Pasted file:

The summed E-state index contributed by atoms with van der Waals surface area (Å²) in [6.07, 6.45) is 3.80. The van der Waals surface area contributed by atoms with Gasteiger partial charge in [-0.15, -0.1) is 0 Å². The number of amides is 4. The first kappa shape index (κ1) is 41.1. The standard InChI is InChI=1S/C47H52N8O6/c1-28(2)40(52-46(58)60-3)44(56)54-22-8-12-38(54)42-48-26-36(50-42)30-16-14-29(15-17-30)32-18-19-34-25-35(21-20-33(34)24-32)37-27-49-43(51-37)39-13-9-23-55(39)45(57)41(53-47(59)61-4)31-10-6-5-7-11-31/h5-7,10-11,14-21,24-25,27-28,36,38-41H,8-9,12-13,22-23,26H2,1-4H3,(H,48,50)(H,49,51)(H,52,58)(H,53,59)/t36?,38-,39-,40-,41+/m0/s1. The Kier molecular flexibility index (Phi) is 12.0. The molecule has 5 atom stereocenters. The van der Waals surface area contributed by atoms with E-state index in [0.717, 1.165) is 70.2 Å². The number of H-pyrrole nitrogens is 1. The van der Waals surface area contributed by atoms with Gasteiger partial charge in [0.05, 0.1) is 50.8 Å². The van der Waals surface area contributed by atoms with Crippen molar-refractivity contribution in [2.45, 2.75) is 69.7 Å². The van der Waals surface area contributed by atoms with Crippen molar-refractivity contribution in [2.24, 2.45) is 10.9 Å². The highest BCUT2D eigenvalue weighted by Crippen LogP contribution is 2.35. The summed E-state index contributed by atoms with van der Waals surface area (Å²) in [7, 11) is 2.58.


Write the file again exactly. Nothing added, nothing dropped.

The summed E-state index contributed by atoms with van der Waals surface area (Å²) in [6.07, 6.45) is 3.80. The van der Waals surface area contributed by atoms with Gasteiger partial charge in [-0.15, -0.1) is 0 Å². The number of amides is 4. The first kappa shape index (κ1) is 41.1. The standard InChI is InChI=1S/C47H52N8O6/c1-28(2)40(52-46(58)60-3)44(56)54-22-8-12-38(54)42-48-26-36(50-42)30-16-14-29(15-17-30)32-18-19-34-25-35(21-20-33(34)24-32)37-27-49-43(51-37)39-13-9-23-55(39)45(57)41(53-47(59)61-4)31-10-6-5-7-11-31/h5-7,10-11,14-21,24-25,27-28,36,38-41H,8-9,12-13,22-23,26H2,1-4H3,(H,48,50)(H,49,51)(H,52,58)(H,53,59)/t36?,38-,39-,40-,41+/m0/s1. The Kier molecular flexibility index (Phi) is 12.0. The molecule has 5 atom stereocenters. The van der Waals surface area contributed by atoms with E-state index in [0.717, 1.165) is 70.2 Å². The number of H-pyrrole nitrogens is 1. The van der Waals surface area contributed by atoms with Gasteiger partial charge in [0.05, 0.1) is 50.8 Å². The van der Waals surface area contributed by atoms with Crippen molar-refractivity contribution in [2.45, 2.75) is 69.7 Å². The van der Waals surface area contributed by atoms with Crippen molar-refractivity contribution in [2.24, 2.45) is 10.9 Å². The highest BCUT2D eigenvalue weighted by Crippen LogP contribution is 2.35. The summed E-state index contributed by atoms with van der Waals surface area (Å²) in [7, 11) is 2.58.